Sunset in Teguise
The Villa de Teguise is undoubtedly one of the most beautiful villages on the island. For those who visit the island for the first time can not miss the Sunday morning visit to their market. But the Villa is more than that. Strolling through its centennial streets full of history, taking advantage of the lights that leave us the sunset, it’s a real joy.
Before the conquest of the island, there was already a large village at the foot of the mountain of Guanapay, inhabited by the majos (name received by the ancient inhabitants of Lanzarote and Fuerteventura), and which was called Acatife. After the conquest, Teguise was founded in honor of the Princess Teguise, daughter of King Guadarfía and who married Maciot of Bethencourt, nephew of Jean de Bethencourt.
Its location, at the shelter of the wind, the altitude and the fields of culture that surrounded it made the first capital of the island prosper quickly. Due to this, it suffered attacks from pirates and corsairs every so often. For this reason the castle of Santa Bárbara was built on the top of the Guanapay volcano in the 16th century, taking advantage of the existence of a watchtower.
Santa Bárbara’s Castle
This castle gave shelter to the population when the alarm was played when spotting enemy sails on the coast. Today it houses a museum about piracy in the Canary Islands. A very interesting visit if you like the piracy theme, and if it is with children, they’ll enjoy this visit very much.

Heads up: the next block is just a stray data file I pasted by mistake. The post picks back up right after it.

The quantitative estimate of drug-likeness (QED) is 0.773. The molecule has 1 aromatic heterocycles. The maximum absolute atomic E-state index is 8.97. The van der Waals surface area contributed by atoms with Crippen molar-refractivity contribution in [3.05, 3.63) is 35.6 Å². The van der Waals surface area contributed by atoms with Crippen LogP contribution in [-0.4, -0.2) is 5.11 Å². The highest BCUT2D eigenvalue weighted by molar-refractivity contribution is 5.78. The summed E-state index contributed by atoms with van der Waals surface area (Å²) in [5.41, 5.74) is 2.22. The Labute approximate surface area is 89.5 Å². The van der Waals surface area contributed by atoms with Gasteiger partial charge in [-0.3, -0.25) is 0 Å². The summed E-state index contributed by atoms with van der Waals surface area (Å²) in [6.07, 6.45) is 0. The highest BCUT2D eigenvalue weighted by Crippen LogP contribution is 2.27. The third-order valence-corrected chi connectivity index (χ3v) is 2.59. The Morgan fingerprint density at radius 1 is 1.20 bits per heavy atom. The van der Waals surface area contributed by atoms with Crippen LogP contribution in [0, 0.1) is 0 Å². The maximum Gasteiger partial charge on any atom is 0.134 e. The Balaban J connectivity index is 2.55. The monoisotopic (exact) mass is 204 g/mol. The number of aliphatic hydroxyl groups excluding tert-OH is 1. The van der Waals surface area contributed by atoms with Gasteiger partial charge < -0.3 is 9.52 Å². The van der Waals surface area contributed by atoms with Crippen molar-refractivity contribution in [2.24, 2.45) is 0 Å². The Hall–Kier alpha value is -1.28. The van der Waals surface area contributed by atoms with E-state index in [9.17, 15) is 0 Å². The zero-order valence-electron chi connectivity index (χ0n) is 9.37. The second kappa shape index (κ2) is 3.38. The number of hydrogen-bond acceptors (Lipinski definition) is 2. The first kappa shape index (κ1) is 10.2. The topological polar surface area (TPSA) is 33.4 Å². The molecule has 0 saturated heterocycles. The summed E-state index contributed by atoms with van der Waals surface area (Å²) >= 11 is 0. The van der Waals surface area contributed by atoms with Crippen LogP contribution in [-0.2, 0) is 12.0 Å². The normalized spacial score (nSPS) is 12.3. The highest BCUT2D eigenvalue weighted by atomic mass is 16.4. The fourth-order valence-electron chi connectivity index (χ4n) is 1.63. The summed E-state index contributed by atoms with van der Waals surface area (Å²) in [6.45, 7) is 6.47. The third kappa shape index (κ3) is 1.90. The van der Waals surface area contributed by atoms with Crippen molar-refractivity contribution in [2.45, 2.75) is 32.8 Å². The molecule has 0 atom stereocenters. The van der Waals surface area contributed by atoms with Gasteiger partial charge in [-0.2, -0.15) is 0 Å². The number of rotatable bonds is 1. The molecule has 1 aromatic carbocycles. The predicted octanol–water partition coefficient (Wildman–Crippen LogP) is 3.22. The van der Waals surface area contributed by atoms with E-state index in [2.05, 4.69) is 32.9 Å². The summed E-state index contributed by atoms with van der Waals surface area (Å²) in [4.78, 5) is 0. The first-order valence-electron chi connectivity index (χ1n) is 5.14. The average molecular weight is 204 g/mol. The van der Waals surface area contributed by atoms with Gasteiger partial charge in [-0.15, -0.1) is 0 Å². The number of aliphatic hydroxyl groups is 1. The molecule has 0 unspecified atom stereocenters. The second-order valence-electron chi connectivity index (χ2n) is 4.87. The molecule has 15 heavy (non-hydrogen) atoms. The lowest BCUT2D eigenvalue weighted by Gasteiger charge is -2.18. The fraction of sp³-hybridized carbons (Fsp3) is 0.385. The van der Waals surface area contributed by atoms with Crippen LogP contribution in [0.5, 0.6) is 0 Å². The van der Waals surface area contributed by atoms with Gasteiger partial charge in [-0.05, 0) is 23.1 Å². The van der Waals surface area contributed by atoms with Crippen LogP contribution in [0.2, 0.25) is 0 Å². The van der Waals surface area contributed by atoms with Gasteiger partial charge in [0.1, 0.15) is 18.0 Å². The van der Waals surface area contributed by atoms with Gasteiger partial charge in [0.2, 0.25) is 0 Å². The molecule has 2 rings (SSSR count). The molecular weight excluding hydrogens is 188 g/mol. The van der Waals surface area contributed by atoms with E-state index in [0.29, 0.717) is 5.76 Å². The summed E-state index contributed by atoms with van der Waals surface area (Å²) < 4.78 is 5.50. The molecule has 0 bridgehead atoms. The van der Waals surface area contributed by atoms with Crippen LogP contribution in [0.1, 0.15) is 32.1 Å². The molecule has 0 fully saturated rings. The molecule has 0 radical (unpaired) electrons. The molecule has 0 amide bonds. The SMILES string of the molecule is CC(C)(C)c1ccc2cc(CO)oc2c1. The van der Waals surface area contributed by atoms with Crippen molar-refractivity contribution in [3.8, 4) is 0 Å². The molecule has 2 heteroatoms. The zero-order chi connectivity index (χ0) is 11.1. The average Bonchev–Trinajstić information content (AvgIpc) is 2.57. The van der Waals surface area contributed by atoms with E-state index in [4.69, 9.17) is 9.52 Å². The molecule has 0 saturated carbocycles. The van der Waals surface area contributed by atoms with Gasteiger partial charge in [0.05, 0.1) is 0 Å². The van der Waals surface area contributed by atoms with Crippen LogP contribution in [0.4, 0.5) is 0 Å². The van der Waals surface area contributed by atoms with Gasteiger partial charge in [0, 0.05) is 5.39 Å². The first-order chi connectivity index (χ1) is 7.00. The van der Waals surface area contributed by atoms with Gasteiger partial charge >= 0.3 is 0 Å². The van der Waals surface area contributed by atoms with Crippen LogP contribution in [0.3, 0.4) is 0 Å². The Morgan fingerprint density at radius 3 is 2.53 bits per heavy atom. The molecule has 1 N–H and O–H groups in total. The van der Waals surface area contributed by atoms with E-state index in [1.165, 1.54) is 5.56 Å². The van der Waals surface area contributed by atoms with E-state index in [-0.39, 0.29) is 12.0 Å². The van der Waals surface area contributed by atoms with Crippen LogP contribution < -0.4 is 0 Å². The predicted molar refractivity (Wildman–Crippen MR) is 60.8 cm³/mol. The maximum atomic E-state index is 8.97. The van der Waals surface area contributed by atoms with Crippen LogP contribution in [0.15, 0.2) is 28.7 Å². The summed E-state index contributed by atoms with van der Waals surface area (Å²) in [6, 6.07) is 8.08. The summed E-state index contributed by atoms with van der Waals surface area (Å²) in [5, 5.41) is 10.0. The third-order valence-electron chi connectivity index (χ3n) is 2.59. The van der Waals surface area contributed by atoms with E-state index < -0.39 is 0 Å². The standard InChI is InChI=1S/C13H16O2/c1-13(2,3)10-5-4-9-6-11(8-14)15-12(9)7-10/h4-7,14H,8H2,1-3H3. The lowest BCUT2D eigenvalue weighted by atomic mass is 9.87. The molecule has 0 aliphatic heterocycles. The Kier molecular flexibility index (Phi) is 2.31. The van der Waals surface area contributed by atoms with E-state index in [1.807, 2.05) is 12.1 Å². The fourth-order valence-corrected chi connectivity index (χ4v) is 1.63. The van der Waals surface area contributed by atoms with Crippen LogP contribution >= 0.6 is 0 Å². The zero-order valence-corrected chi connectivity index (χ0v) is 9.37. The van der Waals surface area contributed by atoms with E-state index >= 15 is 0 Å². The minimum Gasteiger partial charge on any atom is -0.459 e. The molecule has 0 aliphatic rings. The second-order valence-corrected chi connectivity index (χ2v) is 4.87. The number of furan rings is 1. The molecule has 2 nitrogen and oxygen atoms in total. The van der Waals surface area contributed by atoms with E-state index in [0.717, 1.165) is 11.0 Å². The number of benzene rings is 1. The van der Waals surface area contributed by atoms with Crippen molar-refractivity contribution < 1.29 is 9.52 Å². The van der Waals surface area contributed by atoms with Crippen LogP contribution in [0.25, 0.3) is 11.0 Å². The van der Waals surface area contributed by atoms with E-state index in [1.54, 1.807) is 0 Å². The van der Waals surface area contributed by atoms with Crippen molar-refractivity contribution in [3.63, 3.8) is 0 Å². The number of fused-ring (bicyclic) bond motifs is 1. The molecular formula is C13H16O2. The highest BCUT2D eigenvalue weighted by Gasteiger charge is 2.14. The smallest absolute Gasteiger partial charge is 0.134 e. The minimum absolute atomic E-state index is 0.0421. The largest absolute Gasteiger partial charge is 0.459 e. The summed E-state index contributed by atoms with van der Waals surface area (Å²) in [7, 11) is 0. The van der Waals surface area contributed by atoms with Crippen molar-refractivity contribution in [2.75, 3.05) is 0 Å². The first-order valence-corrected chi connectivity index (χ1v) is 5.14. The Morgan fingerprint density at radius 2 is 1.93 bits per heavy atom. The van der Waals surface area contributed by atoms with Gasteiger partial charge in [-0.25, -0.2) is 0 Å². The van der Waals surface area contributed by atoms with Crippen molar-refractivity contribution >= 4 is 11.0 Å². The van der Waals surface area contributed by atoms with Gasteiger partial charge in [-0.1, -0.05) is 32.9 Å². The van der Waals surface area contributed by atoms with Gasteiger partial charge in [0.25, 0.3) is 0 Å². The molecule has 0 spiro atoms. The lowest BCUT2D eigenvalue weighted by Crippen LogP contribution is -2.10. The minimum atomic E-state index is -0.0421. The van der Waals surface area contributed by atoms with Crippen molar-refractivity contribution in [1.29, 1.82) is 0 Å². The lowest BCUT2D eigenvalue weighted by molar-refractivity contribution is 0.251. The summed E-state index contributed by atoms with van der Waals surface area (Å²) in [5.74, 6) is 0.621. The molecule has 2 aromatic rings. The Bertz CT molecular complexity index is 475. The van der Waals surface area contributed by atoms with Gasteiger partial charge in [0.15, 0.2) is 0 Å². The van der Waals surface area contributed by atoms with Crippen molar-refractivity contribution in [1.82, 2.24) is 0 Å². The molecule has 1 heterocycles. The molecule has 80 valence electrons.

The streets of the Villa de Teguise transport us to another time, as if time had stopped and we have seen strange cars parked in its cobbled streets.
Teguise, with its untouched white houses and wooden doors, is dotted with small palaces with centuries of history. From Plaza de la Constitución, or Plaza de los Leones, in the heart of the town, there are two very important buildings: the church of Guadalupe and the Spinola Palace.
The Church was built in the fifteenth century, but due to the attacks and looting suffered by the city, burned and sacked several times, throughout the construction it was expanded, reaching three ships in the eighteenth century and with the last fire of In 1909, one more prism was added to the tower, thus being the tallest building in Teguise.
This old manor house, built in the eighteenth century around a central courtyard, currently houses a museum dedicated to the timple, with more than fifty pieces of this typical Canarian instrument and some similar string instruments from all over the world.
Other places that you can find at the streets of Teguise are the convents of Santo Domingo, now converted into an art gallery, and San Francisco’s convent, which was the first one on the island, and of which only the convent church is conserved, which houses the Museum of Sacred Art.
Without a doubt, the magic of this ancient city will delight you if you walk along its quiet streets and drink something in one of its bars and restaurants. Enjoy a drink in one of the terraces while you see the sun goes down and turns the white of the walls in red, pink and violet tones. It’s a vision that will remain engraved on your retina.
Do not miss the opportunity to visit the old capital of the island at sunset, it is a quiet and beautiful visit that you will not regret.